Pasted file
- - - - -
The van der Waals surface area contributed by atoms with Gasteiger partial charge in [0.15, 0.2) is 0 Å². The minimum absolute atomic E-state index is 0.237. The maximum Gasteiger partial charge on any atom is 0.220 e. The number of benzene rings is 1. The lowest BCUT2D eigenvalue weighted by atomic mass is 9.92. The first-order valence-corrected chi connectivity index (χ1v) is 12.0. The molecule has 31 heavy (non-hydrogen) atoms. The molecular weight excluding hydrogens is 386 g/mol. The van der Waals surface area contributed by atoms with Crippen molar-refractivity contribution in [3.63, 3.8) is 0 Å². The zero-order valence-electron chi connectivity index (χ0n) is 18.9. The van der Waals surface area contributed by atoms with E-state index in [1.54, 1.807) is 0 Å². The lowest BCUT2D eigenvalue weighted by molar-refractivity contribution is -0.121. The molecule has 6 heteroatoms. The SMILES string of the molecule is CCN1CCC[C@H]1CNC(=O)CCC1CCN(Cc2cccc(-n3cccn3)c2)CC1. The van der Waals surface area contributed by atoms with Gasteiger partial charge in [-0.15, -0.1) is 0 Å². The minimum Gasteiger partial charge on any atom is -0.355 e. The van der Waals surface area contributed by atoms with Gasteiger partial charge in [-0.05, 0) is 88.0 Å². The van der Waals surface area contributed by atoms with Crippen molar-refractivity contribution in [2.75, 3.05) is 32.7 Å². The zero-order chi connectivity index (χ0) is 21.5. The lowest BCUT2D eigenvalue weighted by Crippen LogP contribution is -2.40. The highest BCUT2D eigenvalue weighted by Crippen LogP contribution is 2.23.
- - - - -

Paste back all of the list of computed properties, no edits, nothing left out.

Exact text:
The van der Waals surface area contributed by atoms with Gasteiger partial charge in [0.15, 0.2) is 0 Å². The minimum absolute atomic E-state index is 0.237. The maximum Gasteiger partial charge on any atom is 0.220 e. The number of benzene rings is 1. The lowest BCUT2D eigenvalue weighted by atomic mass is 9.92. The first-order valence-corrected chi connectivity index (χ1v) is 12.0. The molecule has 31 heavy (non-hydrogen) atoms. The molecular weight excluding hydrogens is 386 g/mol. The van der Waals surface area contributed by atoms with Crippen molar-refractivity contribution in [3.63, 3.8) is 0 Å². The zero-order valence-electron chi connectivity index (χ0n) is 18.9. The van der Waals surface area contributed by atoms with E-state index in [1.54, 1.807) is 0 Å². The lowest BCUT2D eigenvalue weighted by molar-refractivity contribution is -0.121. The molecule has 6 heteroatoms. The SMILES string of the molecule is CCN1CCC[C@H]1CNC(=O)CCC1CCN(Cc2cccc(-n3cccn3)c2)CC1. The van der Waals surface area contributed by atoms with Gasteiger partial charge in [-0.15, -0.1) is 0 Å². The minimum Gasteiger partial charge on any atom is -0.355 e. The van der Waals surface area contributed by atoms with Gasteiger partial charge in [-0.05, 0) is 88.0 Å². The van der Waals surface area contributed by atoms with Crippen molar-refractivity contribution in [2.75, 3.05) is 32.7 Å². The zero-order chi connectivity index (χ0) is 21.5. The lowest BCUT2D eigenvalue weighted by Crippen LogP contribution is -2.40. The highest BCUT2D eigenvalue weighted by Crippen LogP contribution is 2.23.